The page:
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Child Custody Laws Uk Unmarried

It’s a sad fact that on average 42 percent of marriages end up in divorce and the main victims are the children. Today we are going to discuss various scenarios covering the law relating to the children of the family, and with me today is Karis Wookey, a solicitor in Howells and a specialist in children law. Karis, we’re now going to run through a few scenarios covering parental responsibility. For my first example, a couple marries in 2000. They have a 10yearold son and a 6yearold daughter and twelve years later the parties separated.

What is a typical arrangement for the children Ideally, parents will come to an agreement at this point regarding where the children live and how much time the children spend with each parent. But what if they can’t agree with these arrangements There are circumstances where the mother would not agree to arrangement whereby the children would spend equal time with both parents. Say, for example, if her child benefits were reduced, if father formed a new relationship with another partner, or she may just be unreasonable. So what can he do, if his ex partner decides to reduce contact with his children.

The first port of call is to seek legal advice. Here at Howells, we offer a 30 minute free consultation with a specialist solicitor. And there is no pressure to proceed after the initial interview No, there’s no pressure whatsoever to proceed and of course will be no costs involved. In our case study, the father has parental responsibility as he is married to the child’s mother so he would be responsible for looking after the child, providing a secure and stable home environment, choosing educational needs and appropriate schools, choosing the child’s name and consenting to any change of name,.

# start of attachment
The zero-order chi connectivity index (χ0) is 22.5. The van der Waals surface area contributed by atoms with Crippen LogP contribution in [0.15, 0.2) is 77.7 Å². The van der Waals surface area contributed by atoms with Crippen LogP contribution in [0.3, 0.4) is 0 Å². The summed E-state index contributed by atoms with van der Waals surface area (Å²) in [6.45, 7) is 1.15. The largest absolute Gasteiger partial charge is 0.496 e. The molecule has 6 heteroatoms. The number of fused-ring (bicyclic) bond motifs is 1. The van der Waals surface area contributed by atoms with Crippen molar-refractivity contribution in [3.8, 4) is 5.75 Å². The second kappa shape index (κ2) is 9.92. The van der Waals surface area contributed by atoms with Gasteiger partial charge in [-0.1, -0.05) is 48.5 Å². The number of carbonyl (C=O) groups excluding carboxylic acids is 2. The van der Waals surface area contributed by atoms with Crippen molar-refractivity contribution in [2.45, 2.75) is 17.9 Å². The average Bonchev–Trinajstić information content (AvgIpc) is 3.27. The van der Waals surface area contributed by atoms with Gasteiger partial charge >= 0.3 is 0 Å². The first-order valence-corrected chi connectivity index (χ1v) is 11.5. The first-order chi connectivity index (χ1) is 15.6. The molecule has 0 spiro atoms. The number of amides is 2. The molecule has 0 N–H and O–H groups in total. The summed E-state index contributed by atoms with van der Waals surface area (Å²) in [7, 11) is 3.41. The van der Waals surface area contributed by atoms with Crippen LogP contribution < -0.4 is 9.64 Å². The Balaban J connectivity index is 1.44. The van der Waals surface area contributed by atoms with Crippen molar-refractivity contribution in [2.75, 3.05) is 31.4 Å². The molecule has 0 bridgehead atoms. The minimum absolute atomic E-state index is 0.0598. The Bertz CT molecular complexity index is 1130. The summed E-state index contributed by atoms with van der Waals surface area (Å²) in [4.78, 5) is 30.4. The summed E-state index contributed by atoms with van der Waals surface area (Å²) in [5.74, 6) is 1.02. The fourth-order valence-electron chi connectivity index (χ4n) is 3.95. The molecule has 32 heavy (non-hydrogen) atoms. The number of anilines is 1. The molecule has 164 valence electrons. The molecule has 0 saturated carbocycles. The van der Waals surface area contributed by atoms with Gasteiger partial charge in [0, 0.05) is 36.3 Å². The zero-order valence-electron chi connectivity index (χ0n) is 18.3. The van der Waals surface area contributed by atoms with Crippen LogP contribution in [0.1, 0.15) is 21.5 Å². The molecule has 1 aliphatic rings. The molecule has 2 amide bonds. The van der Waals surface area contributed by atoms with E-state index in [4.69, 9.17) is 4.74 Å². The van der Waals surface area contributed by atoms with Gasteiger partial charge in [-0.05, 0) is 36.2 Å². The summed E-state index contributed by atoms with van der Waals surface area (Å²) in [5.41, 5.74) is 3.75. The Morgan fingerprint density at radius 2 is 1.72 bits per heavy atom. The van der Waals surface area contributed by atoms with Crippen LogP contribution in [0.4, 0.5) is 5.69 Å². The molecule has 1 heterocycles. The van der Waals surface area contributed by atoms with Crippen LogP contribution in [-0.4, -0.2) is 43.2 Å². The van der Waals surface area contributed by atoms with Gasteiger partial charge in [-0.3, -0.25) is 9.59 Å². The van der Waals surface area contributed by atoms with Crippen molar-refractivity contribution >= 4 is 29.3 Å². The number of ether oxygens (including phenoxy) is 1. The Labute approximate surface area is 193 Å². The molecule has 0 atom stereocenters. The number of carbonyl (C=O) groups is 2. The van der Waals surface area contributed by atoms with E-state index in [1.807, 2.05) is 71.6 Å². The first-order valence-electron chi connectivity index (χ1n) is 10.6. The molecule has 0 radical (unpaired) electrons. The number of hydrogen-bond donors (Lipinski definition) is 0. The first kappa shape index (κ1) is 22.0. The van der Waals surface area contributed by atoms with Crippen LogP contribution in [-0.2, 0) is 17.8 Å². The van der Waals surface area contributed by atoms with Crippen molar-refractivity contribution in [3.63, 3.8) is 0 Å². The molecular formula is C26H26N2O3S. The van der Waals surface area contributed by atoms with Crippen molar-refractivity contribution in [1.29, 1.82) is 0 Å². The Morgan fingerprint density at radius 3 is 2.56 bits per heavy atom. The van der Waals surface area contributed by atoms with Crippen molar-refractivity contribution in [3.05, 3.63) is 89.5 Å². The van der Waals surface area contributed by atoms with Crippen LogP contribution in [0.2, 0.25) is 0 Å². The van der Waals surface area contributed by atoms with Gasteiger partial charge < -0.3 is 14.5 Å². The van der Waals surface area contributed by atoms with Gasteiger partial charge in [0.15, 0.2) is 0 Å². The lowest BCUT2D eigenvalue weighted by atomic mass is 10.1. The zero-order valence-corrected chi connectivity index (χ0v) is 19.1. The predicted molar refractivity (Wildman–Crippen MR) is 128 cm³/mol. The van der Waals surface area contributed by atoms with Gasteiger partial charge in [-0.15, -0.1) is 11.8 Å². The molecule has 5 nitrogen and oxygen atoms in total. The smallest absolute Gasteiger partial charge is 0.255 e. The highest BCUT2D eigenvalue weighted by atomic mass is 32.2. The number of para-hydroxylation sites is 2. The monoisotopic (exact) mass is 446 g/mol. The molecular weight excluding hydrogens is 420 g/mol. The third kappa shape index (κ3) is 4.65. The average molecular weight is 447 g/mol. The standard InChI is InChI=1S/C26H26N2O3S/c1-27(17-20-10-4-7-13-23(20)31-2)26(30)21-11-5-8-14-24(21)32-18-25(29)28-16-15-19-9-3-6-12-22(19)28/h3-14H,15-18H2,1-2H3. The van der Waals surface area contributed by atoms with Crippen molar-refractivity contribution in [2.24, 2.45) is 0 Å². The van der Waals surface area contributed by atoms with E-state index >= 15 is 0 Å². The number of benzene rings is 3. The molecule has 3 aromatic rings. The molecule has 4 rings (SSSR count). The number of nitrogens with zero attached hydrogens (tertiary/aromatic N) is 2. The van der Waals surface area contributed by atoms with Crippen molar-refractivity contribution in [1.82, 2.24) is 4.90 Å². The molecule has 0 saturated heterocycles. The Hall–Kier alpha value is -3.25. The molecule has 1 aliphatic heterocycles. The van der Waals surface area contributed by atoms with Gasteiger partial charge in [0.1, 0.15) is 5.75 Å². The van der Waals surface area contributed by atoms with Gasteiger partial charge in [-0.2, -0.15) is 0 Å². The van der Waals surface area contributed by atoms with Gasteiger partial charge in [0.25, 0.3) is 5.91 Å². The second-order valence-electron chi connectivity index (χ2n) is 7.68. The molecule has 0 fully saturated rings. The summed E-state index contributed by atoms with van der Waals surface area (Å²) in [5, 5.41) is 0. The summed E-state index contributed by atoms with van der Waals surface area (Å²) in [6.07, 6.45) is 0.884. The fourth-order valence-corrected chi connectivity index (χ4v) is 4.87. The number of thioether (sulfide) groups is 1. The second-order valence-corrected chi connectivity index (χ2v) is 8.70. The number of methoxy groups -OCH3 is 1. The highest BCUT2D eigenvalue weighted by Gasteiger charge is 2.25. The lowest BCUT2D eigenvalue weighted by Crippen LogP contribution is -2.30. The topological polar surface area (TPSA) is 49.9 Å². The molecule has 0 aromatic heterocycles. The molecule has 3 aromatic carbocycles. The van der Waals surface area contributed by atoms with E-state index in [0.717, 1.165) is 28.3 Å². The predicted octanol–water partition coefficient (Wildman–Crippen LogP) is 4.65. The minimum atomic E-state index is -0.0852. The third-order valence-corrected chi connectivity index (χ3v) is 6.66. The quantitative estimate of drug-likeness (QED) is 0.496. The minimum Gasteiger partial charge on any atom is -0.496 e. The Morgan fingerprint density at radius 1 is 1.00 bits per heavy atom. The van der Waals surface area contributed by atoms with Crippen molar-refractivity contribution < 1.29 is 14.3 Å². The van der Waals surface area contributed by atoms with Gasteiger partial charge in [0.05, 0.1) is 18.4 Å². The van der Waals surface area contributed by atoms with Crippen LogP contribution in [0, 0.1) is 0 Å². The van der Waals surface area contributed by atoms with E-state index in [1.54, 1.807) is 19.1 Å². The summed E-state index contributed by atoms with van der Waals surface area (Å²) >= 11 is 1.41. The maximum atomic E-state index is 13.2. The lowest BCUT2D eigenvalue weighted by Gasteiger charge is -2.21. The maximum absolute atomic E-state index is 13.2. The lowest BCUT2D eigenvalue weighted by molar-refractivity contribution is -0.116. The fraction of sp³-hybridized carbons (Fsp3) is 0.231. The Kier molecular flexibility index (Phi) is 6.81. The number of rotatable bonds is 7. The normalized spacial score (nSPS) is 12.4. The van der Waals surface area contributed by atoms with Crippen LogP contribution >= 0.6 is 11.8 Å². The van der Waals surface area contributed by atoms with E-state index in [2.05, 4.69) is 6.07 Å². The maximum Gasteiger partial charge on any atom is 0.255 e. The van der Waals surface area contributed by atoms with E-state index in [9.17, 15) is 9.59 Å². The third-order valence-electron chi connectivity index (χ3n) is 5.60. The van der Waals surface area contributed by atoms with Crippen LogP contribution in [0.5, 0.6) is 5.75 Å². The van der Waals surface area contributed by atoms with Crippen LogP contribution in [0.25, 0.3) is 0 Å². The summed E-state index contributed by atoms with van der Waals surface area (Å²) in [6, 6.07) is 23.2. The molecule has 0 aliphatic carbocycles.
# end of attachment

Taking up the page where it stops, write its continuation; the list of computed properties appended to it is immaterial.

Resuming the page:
A Guide to Children Law What happens to the Children during a Divorce or Separation

And agreeing to medical treatment. These are just a few examples of what having parental responsibility means. What would the first step be for the father to reinstate the original agreement or to gain more access to his children Firstly, we would need to write to the mother setting out his proposals and requesting the previous arrangement be reinstated immediately. We would request the response from mother within 14 days and suggest that she seeks independent legal advice if she’s unsure about the contents. So is the best case scenario that the mother.

Responds and reinstates the previous arrangement Yes, but if this doesn’t occur or if she fails to respond then we would refer the matter to mediation. As of the 22nd April 2014 prior to making any application to court, a mediation intake assessment meeting known as MIAMS needs to have taken place. There are however some exemptions to this, such as domestic violence. Mediators are trained to help resolve a number of issues including children disputes. Who pays for this mediation If one party is eligible for legal help then this will cover both parties. However, generally.